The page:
Research has found that babies who are breastfed have fewer health problems when they are older.
Now that mothers can nurse their babies in public in all 50 states, maybe more moms will be encouraged to breastfeed their children up until six months, as recommended by the American Academy of Pediatrics.
Starting within one hour of birth, a child can be breastfed until the age of 2 years.
Dr Nagarathna D.S., Obstetrician & Gynaecologist at Apollo Cradle, Koramangala, said, "Breast milk provides the flawless source of nutrition for new born babies".
World Health Organization recommends that infants start receiving complementary foods at 6 months of age in addition to breast milk, initially 2-3 times a day between 6 and 8 months, increasing to 3-4 times daily between 9 and 11 months and 12-24 months with additional nutritious snacks offered 1-2 times per day, as desired.More news: Paul Pogba holds secret talks with Barcelona chief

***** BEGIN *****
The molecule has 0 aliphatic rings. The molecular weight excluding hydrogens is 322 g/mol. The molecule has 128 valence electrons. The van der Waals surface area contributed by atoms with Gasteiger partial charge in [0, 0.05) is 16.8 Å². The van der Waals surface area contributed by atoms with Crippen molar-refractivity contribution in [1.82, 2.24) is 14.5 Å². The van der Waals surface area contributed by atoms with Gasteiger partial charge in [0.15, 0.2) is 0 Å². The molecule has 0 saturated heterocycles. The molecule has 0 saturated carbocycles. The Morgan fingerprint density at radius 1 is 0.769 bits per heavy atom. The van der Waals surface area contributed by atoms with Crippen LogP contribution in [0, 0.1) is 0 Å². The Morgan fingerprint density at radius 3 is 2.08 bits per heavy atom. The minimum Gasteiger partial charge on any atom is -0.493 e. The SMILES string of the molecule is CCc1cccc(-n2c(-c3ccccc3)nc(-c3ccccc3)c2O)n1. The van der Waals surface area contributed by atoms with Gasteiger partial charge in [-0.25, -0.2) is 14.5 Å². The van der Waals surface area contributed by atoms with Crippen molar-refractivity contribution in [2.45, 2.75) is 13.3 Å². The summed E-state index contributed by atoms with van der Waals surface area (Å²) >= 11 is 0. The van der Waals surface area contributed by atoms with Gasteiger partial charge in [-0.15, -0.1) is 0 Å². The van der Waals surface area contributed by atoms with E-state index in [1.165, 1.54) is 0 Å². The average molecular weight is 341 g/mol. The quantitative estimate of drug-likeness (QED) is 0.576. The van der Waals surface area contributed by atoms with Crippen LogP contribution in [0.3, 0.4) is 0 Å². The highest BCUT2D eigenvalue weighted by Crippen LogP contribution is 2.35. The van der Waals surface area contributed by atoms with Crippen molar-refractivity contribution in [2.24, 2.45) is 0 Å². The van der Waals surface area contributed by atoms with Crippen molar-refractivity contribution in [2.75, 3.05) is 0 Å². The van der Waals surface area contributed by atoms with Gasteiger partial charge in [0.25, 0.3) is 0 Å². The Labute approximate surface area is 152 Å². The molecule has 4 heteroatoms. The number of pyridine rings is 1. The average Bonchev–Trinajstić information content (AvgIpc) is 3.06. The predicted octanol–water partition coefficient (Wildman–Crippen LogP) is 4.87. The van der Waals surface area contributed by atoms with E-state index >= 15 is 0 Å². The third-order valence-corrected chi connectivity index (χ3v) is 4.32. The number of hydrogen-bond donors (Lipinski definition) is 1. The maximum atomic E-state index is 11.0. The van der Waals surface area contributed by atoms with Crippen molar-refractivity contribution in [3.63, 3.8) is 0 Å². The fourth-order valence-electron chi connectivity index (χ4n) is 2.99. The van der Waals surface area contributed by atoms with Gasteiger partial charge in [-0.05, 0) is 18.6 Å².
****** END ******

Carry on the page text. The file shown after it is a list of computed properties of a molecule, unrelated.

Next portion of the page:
The report states: "The early initiation of breastfeeding - putting newborns to the breast within the first hour of life - is critical to newborn survival and to establishing breastfeeding over the long term".
When babies consume breast milk, they are less likely to develop respiratory illnesses, diabetes, and other diseases. The HMOs are the third most abundant solid component in human milk after lactose and fat. However, the legislation came very late in Pakistan when "The Protection of Breast-Feeding and Child Nutrition Ordinance, 2002" (XCIII Of 2002) was passed on October 26, 2002, and Pakistan became one of the 42 countries with legislation to adopt most of the articles of the Code.
Another obstacle mothers face is discomfort during nursing. In fact, a mother who breastfeeds her child can lose as much as 1000 calories a day. He based his summation of the FOAD Hypothesis (Fatal origin of adult disease) which is premised on the fact that environmental factors particularly nutrition, act in early life to program risks for cardiovascular and metabolic diseases in adult life.
"The present day new mothers have to be educated regarding the benefits of exclusive breast feeding for six months".
The metro's women and men's health manager Thembane Masina has encouraged exclusive breastfeeding by both HIV negative or positive mothers. Common practices such as discarding colostrum, an elder feeding the baby honey or health professionals giving the newborn a specific liquid, such as sugar water or infant formula, delay a newborn's first critical contact with his or her mother.